require 'rdelicious'

@delicious = Rdelicious.new("delicious_login", "delicious_password")

print "Correct login" if @delicious.is_connected?

@delicious.add("http://rdelicious.rubyforge.net/", "Rdelicious Gem")

if @delicious.url_exists?("http://rdelicious.rubyforge.net/")
	print "Url inserted into delicious"


unless @delicious.url_exists?("http://rdelicious.rubyforge.net/")
	print "Url deleted from delicious"

[Ruby] One line to save God

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We’ve had unexpecting interruptions in our Feevy updaters last weeks, and the error (which is still strange) came from inside God, it was unable to decide if a process was still running.

If you’ve the same kind of problem, with your god logging showing « kill: 1: No such process« , then change the exists? method in /usr/local/lib/ruby/gems/1.8/gems/god-0.5.0/lib/god/system/process.rb file, gem path might not be the same on your system.

# Return true if this process is running, false otherwise
def exists?
    # system("kill -0 #{@pid} &> /dev/null")
    ps_int('rss') != 0

Here is our configuration if some people can find where this line is causing problem: Ubuntu Gutsy, Ruby 1.8.6, God 0.5

[Ruby] God monitor

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Update: this script, from September 2007, is a bit out-dated, you can get more info on official God gem website.

Looking for a ruby programmer? Contact me

After many ways to monitor Feevy updaters, we’re finally using God gem today to manage everything with Ruby on many platforms.

Documentation is really clear, and it’s easy to adapt it to your own code. The nicest point was to be able to control our non-daemonized updaters, and monitor them all in the same tool.

Here is our script:

require 'rubygems'
require 'god'

ROOT = File.dirname(__FILE__)

God.init do |god|
  god.pid_file_directory = "#{ROOT}/pids"

[*0...20].each do |updater|
  God.watch do |w|
    # watch with no pid_file attribute set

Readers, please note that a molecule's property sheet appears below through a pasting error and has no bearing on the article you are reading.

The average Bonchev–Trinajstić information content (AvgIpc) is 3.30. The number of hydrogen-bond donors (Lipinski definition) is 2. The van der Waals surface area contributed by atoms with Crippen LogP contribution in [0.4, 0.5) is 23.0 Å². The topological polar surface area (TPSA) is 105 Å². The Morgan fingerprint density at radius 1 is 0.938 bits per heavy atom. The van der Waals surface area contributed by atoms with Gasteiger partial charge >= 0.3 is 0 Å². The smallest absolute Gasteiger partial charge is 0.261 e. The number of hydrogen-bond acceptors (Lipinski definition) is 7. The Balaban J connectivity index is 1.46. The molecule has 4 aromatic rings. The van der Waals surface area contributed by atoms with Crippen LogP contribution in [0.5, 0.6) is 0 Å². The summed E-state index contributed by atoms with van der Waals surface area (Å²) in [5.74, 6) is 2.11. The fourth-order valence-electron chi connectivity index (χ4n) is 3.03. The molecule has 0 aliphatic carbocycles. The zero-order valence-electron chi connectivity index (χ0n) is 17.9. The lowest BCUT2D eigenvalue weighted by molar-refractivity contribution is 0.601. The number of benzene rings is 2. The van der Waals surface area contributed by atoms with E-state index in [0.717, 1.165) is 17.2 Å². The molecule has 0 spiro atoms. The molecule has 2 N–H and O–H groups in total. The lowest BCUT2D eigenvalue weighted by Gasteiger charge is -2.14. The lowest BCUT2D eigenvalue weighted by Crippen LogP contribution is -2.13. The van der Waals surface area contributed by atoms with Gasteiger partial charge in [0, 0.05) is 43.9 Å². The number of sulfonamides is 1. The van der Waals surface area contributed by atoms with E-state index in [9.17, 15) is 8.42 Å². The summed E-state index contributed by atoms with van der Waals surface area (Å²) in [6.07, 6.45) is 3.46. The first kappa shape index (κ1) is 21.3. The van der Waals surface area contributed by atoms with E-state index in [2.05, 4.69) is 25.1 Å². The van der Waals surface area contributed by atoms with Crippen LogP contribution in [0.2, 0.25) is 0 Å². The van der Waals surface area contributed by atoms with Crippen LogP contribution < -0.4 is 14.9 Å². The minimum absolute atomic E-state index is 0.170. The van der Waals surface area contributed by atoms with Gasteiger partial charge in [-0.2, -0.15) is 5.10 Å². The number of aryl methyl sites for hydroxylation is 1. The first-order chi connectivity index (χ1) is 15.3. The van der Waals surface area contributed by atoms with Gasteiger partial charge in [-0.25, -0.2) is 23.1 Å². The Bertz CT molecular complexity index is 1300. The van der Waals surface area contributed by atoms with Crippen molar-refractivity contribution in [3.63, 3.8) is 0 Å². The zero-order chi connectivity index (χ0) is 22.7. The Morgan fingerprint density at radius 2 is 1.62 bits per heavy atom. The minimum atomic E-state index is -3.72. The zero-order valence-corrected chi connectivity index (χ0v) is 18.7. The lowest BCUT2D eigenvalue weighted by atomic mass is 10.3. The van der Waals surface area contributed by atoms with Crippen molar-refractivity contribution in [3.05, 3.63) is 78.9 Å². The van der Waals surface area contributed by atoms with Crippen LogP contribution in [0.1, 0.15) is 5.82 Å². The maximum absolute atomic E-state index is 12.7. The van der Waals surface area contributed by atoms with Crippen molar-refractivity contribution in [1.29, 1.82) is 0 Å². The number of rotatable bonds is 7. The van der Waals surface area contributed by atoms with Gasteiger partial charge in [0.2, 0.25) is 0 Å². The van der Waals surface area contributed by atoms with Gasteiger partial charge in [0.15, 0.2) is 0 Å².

w.name = "updater_#{updater}"
    w.interval = 30.seconds # default
    w.start = "ruby #{ROOT}/updater.rb"
    w.grace = 10.seconds


    w.start_if do |start|
      start.condition(:process_running) do |c|
        c.interval = 5.seconds
        c.running = false

    w.restart_if do |restart|
      restart.condition(:memory_usage) do |c|
        c.above = 150.megabytes
        c.times = [3, 5] # 3 out of 5 intervals

      restart.condition(:cpu_usage) do |c|
        c.above = 50.percent
        c.times = 5

[updated]: thanks to apeiros on irc://#ruby@irc.freenode.net for quick array initialization tips!

[Ruby] RFeedFinder and RFeedReader

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In the refactoring process of Feevy.com (mostly to remove dirty spaghetti code), I’ve write my first 2 ruby gems, with some time to learn and practice with new toys for ruby.



That’s the place that hosted most of rubygems and is the most useful to deploy your own, it comes with all you need to start and deploy a project: svn, webspace, bug tracker, forum…
But it would be a pain to deploy everything by hand, a gem is available to do it quicker.

New Gem


It’s a simple gem that would generate for you an environment where to build your gem, with a few rake tasks to easily deploy it locally and on rubyforge.

Configuration is simple, just replace ‘FIXME‘ in code with what is needed and start coding your new gem.

To deploy on Rubyforge, don’t forget to setup your access on your local machine.



Main purpose of RFeedFinder is to locate the feed url inside a webpage. It can be really tricky, sometimes using recursion or lucky guesses, but it should work 95% of the time.



Once we’ve got a feed to parse on Feevy, we want to read its first item. That the purpose of this gem.

Another purpose is to use this gem to update Feevy posts from external clients. Feevy server was doing all the job when a feed was updated, now updater clients can parse the feeds too, and return the complete info to Feevy server, so we’ve another performance boost on the central server.